Stay All-Day Activities

To encourage teams to stay until the end of the day at regional competitions, the following activities are provided. 

Some activities will take longer than others, but most are expected to take between 30 and 60 minutes to complete.  The number of activities you use will depend on your particular schedule.

Some of the activities are written to be competitive and others are not.  They are labeled in their descriptions.  Especially for non-competitive activities, organizers are encouraged to display the student work for all to view during the remainder of the regional competition in a common location and/or post online.

You may choose to award prizes to the teams that win the competitive activities.  If not awarding tangible prizes, the teams should be recognized to the larger group in some way to celebrate their accomplishment.

If using a competitive activity, you are encouraged to make general rules clear at the start, which are not provided on the individual activity sheets.  These general rules can consist of:

  • Whether coaches can assist team members or not,
  • Whether calculators or cell phones can be used for activities that do not specifically call for their use,
  • Whether or not every member of a team must participate, and
  • How prize winners will be determined and when the prizes will be awarded or recognition will take place.

We value your feedback on the use of these activities and welcome suggestions for new activities.  PLEASE tell us when you used these activities and how it went.  You can access a feedback form here.  Feedback can be faxed to National Science Bowl Coordinator at (202) 586-0019 or emailed to

Activities by Main Subject Matter


  • Natural Selection of the Galapagos Origami Bird (high school) [.pdf] [.doc]

    Description:  An experimental design activity that can be done individually (preferred) or in pairs.  Students will simulate evolution by natural selection by using coin flips and die rolls to determine mutations that arise in subsequent generations of a straw and paper loop bird.  Non-competitive.

  • Two-Point Discrimination (middle and high school) [.pdf] [.doc]

    Description:  An experimental design activity that involves pairs of students gently poking different body parts to determine their two-point discrimination thresholds,collecting data and answering experimental questions.  This activity requires very few materials.  Non-competitive.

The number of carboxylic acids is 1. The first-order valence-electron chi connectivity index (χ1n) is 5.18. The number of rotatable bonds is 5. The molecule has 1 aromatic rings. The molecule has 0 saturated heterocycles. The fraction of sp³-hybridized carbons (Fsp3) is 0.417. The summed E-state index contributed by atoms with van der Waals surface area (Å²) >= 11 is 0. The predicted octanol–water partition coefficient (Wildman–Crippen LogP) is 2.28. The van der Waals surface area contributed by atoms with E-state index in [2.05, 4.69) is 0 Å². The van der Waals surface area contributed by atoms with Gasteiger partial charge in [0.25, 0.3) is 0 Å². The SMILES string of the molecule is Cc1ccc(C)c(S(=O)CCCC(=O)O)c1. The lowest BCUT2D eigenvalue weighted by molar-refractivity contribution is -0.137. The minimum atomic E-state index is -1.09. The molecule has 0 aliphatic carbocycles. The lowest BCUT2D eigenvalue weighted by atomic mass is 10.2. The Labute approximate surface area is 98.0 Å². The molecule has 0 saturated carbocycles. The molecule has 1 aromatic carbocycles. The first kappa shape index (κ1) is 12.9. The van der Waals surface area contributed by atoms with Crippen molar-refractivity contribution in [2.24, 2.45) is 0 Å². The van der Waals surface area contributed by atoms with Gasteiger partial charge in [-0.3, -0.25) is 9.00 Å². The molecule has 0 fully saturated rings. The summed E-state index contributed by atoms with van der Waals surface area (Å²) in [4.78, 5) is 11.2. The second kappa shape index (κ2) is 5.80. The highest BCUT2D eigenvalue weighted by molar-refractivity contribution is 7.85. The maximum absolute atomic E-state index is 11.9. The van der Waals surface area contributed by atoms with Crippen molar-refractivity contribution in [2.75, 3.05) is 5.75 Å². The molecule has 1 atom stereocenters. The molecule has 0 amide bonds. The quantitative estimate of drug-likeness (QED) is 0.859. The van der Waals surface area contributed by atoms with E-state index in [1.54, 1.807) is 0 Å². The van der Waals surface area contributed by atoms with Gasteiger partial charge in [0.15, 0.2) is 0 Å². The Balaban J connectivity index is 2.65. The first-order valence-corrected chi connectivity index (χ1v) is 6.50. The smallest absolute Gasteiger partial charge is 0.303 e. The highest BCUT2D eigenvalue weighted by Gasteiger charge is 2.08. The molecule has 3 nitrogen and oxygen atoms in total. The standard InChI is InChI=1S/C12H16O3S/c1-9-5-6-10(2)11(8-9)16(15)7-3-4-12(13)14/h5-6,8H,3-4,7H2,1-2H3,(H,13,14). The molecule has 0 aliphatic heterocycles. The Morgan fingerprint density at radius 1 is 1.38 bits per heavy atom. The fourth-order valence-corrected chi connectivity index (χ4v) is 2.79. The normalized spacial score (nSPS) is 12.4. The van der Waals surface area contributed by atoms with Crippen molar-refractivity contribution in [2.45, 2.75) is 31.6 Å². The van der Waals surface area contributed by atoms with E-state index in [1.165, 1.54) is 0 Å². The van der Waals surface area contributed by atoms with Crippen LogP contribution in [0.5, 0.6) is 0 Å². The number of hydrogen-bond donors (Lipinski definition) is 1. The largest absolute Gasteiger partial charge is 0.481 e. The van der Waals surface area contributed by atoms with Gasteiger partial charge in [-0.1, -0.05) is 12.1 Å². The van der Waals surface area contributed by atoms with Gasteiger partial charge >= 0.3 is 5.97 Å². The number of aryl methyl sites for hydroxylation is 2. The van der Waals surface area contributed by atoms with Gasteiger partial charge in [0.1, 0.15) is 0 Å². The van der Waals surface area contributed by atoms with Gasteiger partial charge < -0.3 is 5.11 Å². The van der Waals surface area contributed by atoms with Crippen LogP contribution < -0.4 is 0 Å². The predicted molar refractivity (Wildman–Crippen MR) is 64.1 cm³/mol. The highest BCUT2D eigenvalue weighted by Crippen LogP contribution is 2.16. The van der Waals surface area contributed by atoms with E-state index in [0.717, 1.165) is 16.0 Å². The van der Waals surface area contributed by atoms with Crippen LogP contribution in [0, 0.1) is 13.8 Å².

• Creating a Periodic Table (high school)  Description:  Students work as a team to group and rank the elements and look for patterns in the data to create a periodic table like Dmitri Ivanovich Mendeleev did in 1869.  They infer data for undiscovered elements and create a 1928 version of the periodic table by analyzing elemental properties. Non-competitive.
  • Sunken Treasure (middle school) [.pdf] [.doc]

    Description:  A design activity that involves the use of a chemical reaction to make a small container sink in a water tank and then, after approximately 10 seconds, rise to the surface again.  Competitive.

    Special Requirements:  This activity involves water and harmless chemicals.  Eye protection is required.


  • Wind-powered Vehicles: [.pdf] [.doc]

    Description: Students make a wind-powered vehicle and collect data to measure the distance the vehicle can travel in a marked roadway. The team with the farthest distance traveled within the roadway wins. Competitive.


  • Rover Landing (middle school) [.pdf] [.doc]

    Description:  A design activity that involves cushioning an egg during a drop to simulate the landing of a rover on a planet.  Competitive.

    Special Requirements:  During this activity, eggs will often get broken inadvertently.  The eggs are kept in a ziploc bag to contain the mess.  To cut down on cost, the directions specify a limit of 3 eggs per team.  You can reduce or increase this as you want.  If the students are to follow the design-test-improve model of engineering design, though, they will need more than one egg.

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